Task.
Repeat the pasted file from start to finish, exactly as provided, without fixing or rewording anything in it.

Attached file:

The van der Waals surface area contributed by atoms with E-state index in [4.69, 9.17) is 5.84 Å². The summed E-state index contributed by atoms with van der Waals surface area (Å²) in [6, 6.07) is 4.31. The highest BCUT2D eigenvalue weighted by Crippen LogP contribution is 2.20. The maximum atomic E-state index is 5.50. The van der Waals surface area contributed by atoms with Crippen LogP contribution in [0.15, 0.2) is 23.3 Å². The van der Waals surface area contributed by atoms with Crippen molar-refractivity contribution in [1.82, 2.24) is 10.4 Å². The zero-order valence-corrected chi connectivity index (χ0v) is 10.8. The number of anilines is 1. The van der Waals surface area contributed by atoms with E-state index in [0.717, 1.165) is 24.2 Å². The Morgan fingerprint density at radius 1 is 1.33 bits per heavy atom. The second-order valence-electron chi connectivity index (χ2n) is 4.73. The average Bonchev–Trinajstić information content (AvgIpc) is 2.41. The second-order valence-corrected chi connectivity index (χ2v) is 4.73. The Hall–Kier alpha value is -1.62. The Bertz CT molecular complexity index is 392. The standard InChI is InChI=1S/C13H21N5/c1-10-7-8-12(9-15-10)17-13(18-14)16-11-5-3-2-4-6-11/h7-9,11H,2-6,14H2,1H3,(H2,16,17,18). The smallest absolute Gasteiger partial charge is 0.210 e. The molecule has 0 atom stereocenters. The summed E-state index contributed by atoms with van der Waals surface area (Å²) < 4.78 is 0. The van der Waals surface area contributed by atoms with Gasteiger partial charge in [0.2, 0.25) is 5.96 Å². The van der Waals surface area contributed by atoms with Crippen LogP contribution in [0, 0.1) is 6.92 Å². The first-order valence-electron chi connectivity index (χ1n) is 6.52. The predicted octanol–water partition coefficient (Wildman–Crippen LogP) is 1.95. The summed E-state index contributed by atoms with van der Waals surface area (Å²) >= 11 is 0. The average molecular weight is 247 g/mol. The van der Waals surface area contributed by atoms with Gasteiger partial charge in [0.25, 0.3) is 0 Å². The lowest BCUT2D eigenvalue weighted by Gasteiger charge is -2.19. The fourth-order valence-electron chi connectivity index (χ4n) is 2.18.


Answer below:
The van der Waals surface area contributed by atoms with E-state index in [4.69, 9.17) is 5.84 Å². The summed E-state index contributed by atoms with van der Waals surface area (Å²) in [6, 6.07) is 4.31. The highest BCUT2D eigenvalue weighted by Crippen LogP contribution is 2.20. The maximum atomic E-state index is 5.50. The van der Waals surface area contributed by atoms with Crippen LogP contribution in [0.15, 0.2) is 23.3 Å². The van der Waals surface area contributed by atoms with Crippen molar-refractivity contribution in [1.82, 2.24) is 10.4 Å². The zero-order valence-corrected chi connectivity index (χ0v) is 10.8. The number of anilines is 1. The van der Waals surface area contributed by atoms with E-state index in [0.717, 1.165) is 24.2 Å². The Morgan fingerprint density at radius 1 is 1.33 bits per heavy atom. The second-order valence-electron chi connectivity index (χ2n) is 4.73. The average Bonchev–Trinajstić information content (AvgIpc) is 2.41. The second-order valence-corrected chi connectivity index (χ2v) is 4.73. The Hall–Kier alpha value is -1.62. The Bertz CT molecular complexity index is 392. The standard InChI is InChI=1S/C13H21N5/c1-10-7-8-12(9-15-10)17-13(18-14)16-11-5-3-2-4-6-11/h7-9,11H,2-6,14H2,1H3,(H2,16,17,18). The smallest absolute Gasteiger partial charge is 0.210 e. The molecule has 0 atom stereocenters. The summed E-state index contributed by atoms with van der Waals surface area (Å²) < 4.78 is 0. The van der Waals surface area contributed by atoms with Gasteiger partial charge in [0.2, 0.25) is 5.96 Å². The van der Waals surface area contributed by atoms with Crippen LogP contribution in [0, 0.1) is 6.92 Å². The first-order valence-electron chi connectivity index (χ1n) is 6.52. The predicted octanol–water partition coefficient (Wildman–Crippen LogP) is 1.95. The summed E-state index contributed by atoms with van der Waals surface area (Å²) >= 11 is 0. The average molecular weight is 247 g/mol. The van der Waals surface area contributed by atoms with Gasteiger partial charge in [0.25, 0.3) is 0 Å². The lowest BCUT2D eigenvalue weighted by Gasteiger charge is -2.19. The fourth-order valence-electron chi connectivity index (χ4n) is 2.18.